The process of data collection for both these sets of indicators is standardized throughout the country. First, all clinicians (medical doctors, dentists, nurses, nutritionists, physiotherapists, psychologists and others in the PHC team) must keep clinical records, which are now electronic in almost 80% of PHC facilities. Data are collected daily from these clinical records in a central Medical and Statistical Orientation Office (“SOME office”) at every facility. The SOME office transfers the daily data to the "REM" (the Monthly Statistical Register, the national tool used by all facilities).  Each facility must complete the REM monthly and deliver the information to the municipality, where it is validated. Each municipality collects the REM from their facilities and sends it to the territorial Health Service, which again validates the data, and delivers it to the Ministry of Health. The MoH conducts the evaluation of PHC Activity Indicators and Health Goals and reports the results back to every Health Service, who communicate the results to their municipalities for use in setting local and facility improvement targets. Through the Department of Health Statistics and Information, the Ministry of Health also publicly reports the results of all indicators online.

The Ministry of Health conducts this evaluation of PHC Activity indicators four times per year, and the capitation rates for municipalities are set accordingly for the following month. For the Health Goals, the Ministry of Health evaluates once per year, and the payments for the workers are made four times over the following year. Municipality representatives, the Ministry of Health, and the National Union of Workers of Primary Care meet annually to discuss Health Goal achievements and results by region, and to revise indicators or targets for next year if necessary, although the indicators have not changed drastically over the past 14 years. PHC Activity Indicators are also discussed and revised annually to ensure that they capture an accurate picture of primary health care needs, as determined by an assessment of the burden of disease in Chile. For example, in 2015, a new indicator (comprehensive health control coverage in adolescents from 10 to 14 years) was added to the set of general activity indicators.

There are three primary challenges to Chile’s monitoring system. First, the goals and indicators have not changed much over time and cover only some health conditions. This might be leading to what has been called ‘distortions’ where teams tend to overlook other important tasks that are not rewarded with incentives. Second, since there is a financial reward associated with the indicators, there is a need to solve some practical issues in reporting the results through stronger oversee and audit activities. Third, Chile has registries with limited capacity to identify and follow individual patients in order to explore utilization, health status, consumption, etc. with more detail, which should be also combined in the near future with indicators coming directly from patients, for instance, patient reported outcome or experience measures. It will be critical that Chile address these challenges in the future through the development and improvement of its PHC performance measurement framework.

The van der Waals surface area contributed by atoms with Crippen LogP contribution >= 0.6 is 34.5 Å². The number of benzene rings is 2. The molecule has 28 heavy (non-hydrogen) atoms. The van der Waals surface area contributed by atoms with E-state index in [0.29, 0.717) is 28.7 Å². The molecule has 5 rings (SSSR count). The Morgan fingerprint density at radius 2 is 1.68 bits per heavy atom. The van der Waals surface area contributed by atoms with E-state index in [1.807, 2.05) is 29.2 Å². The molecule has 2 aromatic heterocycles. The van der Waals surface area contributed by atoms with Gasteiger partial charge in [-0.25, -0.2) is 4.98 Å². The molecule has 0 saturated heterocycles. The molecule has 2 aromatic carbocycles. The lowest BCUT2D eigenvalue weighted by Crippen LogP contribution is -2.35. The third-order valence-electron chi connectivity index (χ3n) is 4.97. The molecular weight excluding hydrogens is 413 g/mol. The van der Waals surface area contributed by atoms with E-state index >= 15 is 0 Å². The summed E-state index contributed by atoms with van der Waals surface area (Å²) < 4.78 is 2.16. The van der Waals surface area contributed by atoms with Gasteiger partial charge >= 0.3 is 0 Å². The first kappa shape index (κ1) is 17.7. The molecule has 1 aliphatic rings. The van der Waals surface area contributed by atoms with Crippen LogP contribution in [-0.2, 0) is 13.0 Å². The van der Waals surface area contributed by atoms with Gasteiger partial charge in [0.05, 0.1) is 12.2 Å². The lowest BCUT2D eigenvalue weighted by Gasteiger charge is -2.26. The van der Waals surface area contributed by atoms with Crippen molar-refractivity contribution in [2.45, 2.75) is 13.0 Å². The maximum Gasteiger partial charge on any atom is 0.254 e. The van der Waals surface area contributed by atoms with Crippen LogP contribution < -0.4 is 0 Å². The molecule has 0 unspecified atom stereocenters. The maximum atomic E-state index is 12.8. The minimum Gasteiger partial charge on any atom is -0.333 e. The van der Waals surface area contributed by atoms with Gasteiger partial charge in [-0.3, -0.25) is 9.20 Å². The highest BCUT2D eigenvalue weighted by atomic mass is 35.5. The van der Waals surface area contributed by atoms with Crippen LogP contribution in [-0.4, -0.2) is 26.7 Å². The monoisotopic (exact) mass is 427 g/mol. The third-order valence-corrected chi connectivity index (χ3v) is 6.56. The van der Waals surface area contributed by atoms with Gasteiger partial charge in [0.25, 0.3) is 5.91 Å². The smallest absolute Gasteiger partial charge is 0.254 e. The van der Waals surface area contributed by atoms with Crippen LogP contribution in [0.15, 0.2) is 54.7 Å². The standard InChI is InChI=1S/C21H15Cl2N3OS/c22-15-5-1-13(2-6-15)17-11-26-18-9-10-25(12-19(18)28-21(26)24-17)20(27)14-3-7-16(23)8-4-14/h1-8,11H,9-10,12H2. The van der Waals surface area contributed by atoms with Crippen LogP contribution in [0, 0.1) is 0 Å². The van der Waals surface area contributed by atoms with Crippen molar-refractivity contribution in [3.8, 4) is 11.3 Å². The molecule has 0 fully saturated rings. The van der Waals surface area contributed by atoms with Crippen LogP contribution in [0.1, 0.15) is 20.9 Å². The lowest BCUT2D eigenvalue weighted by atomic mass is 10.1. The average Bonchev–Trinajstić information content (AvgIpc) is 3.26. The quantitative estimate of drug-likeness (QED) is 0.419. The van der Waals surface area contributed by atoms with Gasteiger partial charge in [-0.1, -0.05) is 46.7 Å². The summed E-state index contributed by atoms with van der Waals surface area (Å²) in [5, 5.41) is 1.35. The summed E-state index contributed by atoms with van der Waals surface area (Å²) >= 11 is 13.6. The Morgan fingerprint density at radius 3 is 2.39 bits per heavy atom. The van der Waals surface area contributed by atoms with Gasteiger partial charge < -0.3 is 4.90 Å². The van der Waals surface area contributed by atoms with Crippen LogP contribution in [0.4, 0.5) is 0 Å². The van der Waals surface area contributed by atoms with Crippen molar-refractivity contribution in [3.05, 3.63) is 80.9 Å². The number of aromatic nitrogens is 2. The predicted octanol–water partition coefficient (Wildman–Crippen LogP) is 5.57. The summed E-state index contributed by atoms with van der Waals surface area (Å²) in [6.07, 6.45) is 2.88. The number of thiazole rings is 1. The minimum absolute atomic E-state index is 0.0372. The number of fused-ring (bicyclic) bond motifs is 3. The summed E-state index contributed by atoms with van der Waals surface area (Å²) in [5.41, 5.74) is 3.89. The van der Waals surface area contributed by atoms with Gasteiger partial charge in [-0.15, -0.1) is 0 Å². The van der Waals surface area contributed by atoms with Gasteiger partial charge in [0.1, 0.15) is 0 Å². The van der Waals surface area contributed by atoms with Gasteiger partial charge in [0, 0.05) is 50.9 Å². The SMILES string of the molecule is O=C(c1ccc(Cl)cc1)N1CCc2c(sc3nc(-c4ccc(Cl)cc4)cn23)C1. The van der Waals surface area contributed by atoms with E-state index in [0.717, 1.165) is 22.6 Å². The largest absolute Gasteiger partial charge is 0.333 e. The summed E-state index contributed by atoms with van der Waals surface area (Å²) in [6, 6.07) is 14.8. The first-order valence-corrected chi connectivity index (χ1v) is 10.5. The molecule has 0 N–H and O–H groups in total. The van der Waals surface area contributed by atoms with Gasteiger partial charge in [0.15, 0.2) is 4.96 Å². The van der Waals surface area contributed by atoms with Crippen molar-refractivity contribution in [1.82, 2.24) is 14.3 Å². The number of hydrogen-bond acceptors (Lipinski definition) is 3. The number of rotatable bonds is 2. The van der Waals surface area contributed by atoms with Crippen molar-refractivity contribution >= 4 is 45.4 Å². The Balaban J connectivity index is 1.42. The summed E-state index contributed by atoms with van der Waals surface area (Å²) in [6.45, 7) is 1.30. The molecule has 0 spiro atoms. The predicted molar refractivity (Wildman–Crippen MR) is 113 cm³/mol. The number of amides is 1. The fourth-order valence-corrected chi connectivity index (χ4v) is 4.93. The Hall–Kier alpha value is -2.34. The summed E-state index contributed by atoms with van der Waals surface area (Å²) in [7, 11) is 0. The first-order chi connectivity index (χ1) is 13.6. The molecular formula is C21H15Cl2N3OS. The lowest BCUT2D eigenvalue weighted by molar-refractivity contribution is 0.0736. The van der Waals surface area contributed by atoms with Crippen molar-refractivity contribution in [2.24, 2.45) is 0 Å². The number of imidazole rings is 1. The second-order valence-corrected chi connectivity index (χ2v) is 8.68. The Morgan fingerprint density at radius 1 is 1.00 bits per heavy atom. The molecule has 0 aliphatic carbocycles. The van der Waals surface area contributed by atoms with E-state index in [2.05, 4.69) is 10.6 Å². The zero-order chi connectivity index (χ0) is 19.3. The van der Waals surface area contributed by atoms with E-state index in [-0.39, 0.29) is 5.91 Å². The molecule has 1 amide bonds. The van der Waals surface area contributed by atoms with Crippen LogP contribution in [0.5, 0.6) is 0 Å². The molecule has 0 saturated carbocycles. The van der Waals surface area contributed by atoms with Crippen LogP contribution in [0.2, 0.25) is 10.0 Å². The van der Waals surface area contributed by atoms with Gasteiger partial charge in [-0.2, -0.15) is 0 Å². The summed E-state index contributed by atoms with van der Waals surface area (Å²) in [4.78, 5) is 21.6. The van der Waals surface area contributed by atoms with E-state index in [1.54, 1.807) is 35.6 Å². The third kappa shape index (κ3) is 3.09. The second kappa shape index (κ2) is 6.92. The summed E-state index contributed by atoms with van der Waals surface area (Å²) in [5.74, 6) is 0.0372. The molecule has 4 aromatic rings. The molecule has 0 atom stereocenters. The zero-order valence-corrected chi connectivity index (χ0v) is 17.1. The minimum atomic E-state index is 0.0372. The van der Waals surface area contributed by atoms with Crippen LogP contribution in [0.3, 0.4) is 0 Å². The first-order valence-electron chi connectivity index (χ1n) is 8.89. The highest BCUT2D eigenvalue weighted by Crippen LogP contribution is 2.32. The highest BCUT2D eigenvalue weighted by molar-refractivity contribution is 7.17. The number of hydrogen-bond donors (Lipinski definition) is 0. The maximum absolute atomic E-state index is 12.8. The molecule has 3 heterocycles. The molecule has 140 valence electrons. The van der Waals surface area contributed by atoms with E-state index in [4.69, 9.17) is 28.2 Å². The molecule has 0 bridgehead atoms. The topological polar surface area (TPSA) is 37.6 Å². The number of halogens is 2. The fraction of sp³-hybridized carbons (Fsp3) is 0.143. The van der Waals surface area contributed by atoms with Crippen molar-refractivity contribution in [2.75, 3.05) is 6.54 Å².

Chile’s system is an example of how municipalities, national policy-makers, and professional associations can work together to establish a simple method for assessing the overall performance of a primary health care system to drive accountability and incentivize quality. Although all vertical programs in Chile—such as opthamalology, pediatrics, etc.—collect and utilize their own sets of indicators, together the PHC Activity and Health Goals provide a snapshot of system performance, enabling the Ministry of Health to hold local levels of healthcare delivery accountable for their performance and to identify problematic areas in need of additional focus.

Interested in learning more?

To learn more about Chile’s shared monitory system, please visit their website or contact

Alexis Ahumada is Professional at PHC Management Control Department, Ministry of Health of Chile.

Cristian A. Herrera is Head of the Division of Health Planning, Ministry of Health of Chile.

Elisabeth Tadiri is a PHC Intern at Ariadne Labs, a joint center between Brigham and Women’s Hospital and the Harvard T. H Chan School of Public Health.

Hannah Ratcliffe is a Research Specialist at Ariadne Labs.